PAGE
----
Why I'm Not Supporting Creigh Deeds for the Nomination

Sunday, May 17, 2009

Anyone who's gotten to know Creigh Deeds (as I have, since first meeting him in the spring of 2005) knows that he's a good man, a class act, a smart and thoughtful person, a strong Democrat, a dedicated public servant, pretty much anything good you can say about someone. In addition, his campaign for governor has been overwhelmingly positive, as have the vast majority of his supporters. Heck, I even like his campaign staffers, particularly his campaign manager Joe Abbey. In short, Creigh's a great guy who I respect tremendously.

So, having said all that, why am I not supporting him for the Democratic gubernatorial nomination? Very simple: as a progressive, I disagree with him on a wide variety of issues. Strongly, in some case (e.g., mountaintop removal mining). Today's Washington Post story by Anita Kumar pretty much sums it up. Here's an excerpt:
Those votes have included support for a family life program in schools that would define abstinence before marriage and fidelity within marriage as "moral obligations and not matters of personal opinion or personal choice," a mandate that the words "In God We Trust" be displayed prominently in every school and a bill to increase the penalty for killing a fetus.

Deeds voted to designate English as the official language of Virginia, to make illegal immigrants ineligible for state or local benefits, and against a bill to allow illegal immigrants to pay in-state college tuition rates. He voted to void contracts between members of the same sex that would have provided rights associated with marriage, such as hospital visits, and voted against adding sexual orientation to a list of hate crime categories.
Teaching abstinence in schools as "moral obligations and not matters of...personal choice?" I strongly disagree. Prominently displaying "In God We Trust" in every school? I strongly disagree. Increasing the penalty for having an abortion? I strongly disagree. Making English the official language of Virginia? I strongly disagree. Preventing same-sex couples from having visitation rights at hospitals or adding sexual orientation to the hate crimes list? I strongly disagree on both issues.

Later in the article, there's more stuff I disagree with: voting to putting the Marshall-Newman, anti-gay-marriage amendment on the ballot; opposing a ban on purchasing more than one handgun a month (according to the Post article, "Even Republican gubernatorial candidate Robert F. McDonnell, then a legislator, supported the ban."); and voting "repeatedly against closing a loophole that allows some private vendors at gun shows to make sales without background checks." On all of those areas, I strongly disagree with Creigh Deeds.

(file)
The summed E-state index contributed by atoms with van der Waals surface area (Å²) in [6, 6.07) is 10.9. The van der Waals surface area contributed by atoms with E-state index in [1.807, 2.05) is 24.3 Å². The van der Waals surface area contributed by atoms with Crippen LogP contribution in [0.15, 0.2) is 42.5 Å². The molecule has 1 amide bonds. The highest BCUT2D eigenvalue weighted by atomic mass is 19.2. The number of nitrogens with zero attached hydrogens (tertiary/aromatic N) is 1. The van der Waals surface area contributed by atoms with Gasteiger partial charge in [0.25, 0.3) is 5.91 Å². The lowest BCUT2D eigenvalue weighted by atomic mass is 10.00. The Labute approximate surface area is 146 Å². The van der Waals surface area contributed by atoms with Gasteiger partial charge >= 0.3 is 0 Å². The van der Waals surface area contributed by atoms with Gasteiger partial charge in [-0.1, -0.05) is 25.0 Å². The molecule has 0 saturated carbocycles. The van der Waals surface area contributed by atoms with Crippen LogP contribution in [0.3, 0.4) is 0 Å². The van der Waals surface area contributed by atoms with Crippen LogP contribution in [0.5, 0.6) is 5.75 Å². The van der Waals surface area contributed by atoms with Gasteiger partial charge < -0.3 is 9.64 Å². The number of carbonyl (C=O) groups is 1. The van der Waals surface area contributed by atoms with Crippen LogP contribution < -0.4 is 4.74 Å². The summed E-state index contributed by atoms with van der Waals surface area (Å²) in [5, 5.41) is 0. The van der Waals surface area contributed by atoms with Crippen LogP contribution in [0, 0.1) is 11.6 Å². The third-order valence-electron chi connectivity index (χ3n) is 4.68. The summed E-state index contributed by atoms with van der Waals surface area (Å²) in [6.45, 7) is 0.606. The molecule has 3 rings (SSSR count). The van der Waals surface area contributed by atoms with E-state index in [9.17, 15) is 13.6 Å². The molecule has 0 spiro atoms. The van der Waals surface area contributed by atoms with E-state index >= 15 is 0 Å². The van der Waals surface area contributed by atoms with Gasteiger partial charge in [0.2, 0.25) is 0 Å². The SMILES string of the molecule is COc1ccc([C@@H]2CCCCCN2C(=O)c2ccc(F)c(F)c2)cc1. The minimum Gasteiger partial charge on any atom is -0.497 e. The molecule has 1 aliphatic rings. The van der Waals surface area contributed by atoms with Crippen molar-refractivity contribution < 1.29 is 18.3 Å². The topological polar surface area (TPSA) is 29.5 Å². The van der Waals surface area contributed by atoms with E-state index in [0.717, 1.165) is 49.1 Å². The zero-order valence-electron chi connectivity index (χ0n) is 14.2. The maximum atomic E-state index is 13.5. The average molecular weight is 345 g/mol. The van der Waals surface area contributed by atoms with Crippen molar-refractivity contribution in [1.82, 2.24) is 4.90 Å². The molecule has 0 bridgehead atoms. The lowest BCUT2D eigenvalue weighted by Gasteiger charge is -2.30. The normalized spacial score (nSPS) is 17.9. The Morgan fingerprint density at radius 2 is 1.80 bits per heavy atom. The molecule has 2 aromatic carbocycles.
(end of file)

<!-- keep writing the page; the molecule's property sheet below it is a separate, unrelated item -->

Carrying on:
Now, I DO agree with Creigh that we're all a "work in progress" (as he says), and that he has shown signs of becoming a bit less conservative in the last couple of years on the so-called "guns, god and gays" issues (as Howard Dean famously called them). I particularly commend Creigh for his evolution towards supporting full rights for all Virginians, regardless of their sexual orientation. Overall, though, the bottom line for me is that I'm not on the same page with Creigh on the wide variety of issues mentioned above, not to mention Creigh's stance on mountaintop removal coal mining, which I strongly oppose, and his position on energy/environmental issues in general, which I believe is weaker than Terry McAuliffe's or Brian Moran's positions in that area.

In sum, I like Creigh, respect Creigh, believe he's an admirable person and public servant. But a primary is a place to battle it out for the hearts and minds of the Democratic Party, and I'm simply in a different place - broadly progressive with a social libertarian streak - than Creigh Deeds happens to be.

P.S. Needless to say, if Creigh Deeds is the Democratic nominee for governor, I will strongly support him against the extreme right-winger (newly reinventing himself as a supposed "moderate") Bob McDonnell. But for now, we Democrats have three choices, and mine is enthusiastically Terry McAuliffe.


  1. I think a lot of people have the same reaction to Creigh. I know I personally really like Creigh and his campaign team, but simply disagree with him on some of the important issues. At the same time, I also think there are some issues -- such as nonpartisan redistricting -- that I am pleased to see Creigh actively supporting.